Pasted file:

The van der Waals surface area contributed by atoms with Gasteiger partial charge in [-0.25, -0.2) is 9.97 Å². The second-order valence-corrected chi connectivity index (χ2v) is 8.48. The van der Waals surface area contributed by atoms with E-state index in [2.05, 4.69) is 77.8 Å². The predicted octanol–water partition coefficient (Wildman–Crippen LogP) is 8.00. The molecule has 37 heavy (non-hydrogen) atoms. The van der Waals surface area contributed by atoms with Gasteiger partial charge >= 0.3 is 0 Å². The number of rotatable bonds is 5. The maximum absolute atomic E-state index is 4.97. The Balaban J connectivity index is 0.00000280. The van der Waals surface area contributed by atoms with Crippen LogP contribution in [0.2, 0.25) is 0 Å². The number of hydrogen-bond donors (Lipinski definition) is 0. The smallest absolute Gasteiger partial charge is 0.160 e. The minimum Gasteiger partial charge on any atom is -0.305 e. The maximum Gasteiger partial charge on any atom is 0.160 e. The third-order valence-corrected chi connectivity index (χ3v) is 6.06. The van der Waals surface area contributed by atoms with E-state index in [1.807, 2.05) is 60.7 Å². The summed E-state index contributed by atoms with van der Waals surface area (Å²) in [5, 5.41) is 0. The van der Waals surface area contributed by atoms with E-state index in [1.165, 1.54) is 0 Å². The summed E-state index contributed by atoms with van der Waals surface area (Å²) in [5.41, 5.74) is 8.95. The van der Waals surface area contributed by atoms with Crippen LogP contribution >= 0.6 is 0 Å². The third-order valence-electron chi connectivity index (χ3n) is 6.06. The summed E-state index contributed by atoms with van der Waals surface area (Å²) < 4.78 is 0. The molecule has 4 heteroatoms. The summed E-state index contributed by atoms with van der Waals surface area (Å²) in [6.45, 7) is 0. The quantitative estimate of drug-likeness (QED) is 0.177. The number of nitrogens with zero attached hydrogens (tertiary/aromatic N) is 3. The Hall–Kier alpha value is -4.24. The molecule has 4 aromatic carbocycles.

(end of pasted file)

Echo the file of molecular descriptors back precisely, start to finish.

The van der Waals surface area contributed by atoms with Gasteiger partial charge in [-0.25, -0.2) is 9.97 Å². The second-order valence-corrected chi connectivity index (χ2v) is 8.48. The van der Waals surface area contributed by atoms with E-state index in [2.05, 4.69) is 77.8 Å². The predicted octanol–water partition coefficient (Wildman–Crippen LogP) is 8.00. The molecule has 37 heavy (non-hydrogen) atoms. The van der Waals surface area contributed by atoms with Gasteiger partial charge >= 0.3 is 0 Å². The number of rotatable bonds is 5. The maximum absolute atomic E-state index is 4.97. The Balaban J connectivity index is 0.00000280. The van der Waals surface area contributed by atoms with Crippen LogP contribution in [0.2, 0.25) is 0 Å². The number of hydrogen-bond donors (Lipinski definition) is 0. The smallest absolute Gasteiger partial charge is 0.160 e. The minimum Gasteiger partial charge on any atom is -0.305 e. The maximum Gasteiger partial charge on any atom is 0.160 e. The third-order valence-corrected chi connectivity index (χ3v) is 6.06. The van der Waals surface area contributed by atoms with E-state index in [1.807, 2.05) is 60.7 Å². The summed E-state index contributed by atoms with van der Waals surface area (Å²) in [5, 5.41) is 0. The van der Waals surface area contributed by atoms with E-state index in [1.165, 1.54) is 0 Å². The summed E-state index contributed by atoms with van der Waals surface area (Å²) in [5.41, 5.74) is 8.95. The van der Waals surface area contributed by atoms with Crippen LogP contribution >= 0.6 is 0 Å². The third-order valence-electron chi connectivity index (χ3n) is 6.06. The summed E-state index contributed by atoms with van der Waals surface area (Å²) < 4.78 is 0. The molecule has 4 heteroatoms. The summed E-state index contributed by atoms with van der Waals surface area (Å²) in [6.45, 7) is 0. The quantitative estimate of drug-likeness (QED) is 0.177. The number of nitrogens with zero attached hydrogens (tertiary/aromatic N) is 3. The Hall–Kier alpha value is -4.24. The molecule has 4 aromatic carbocycles.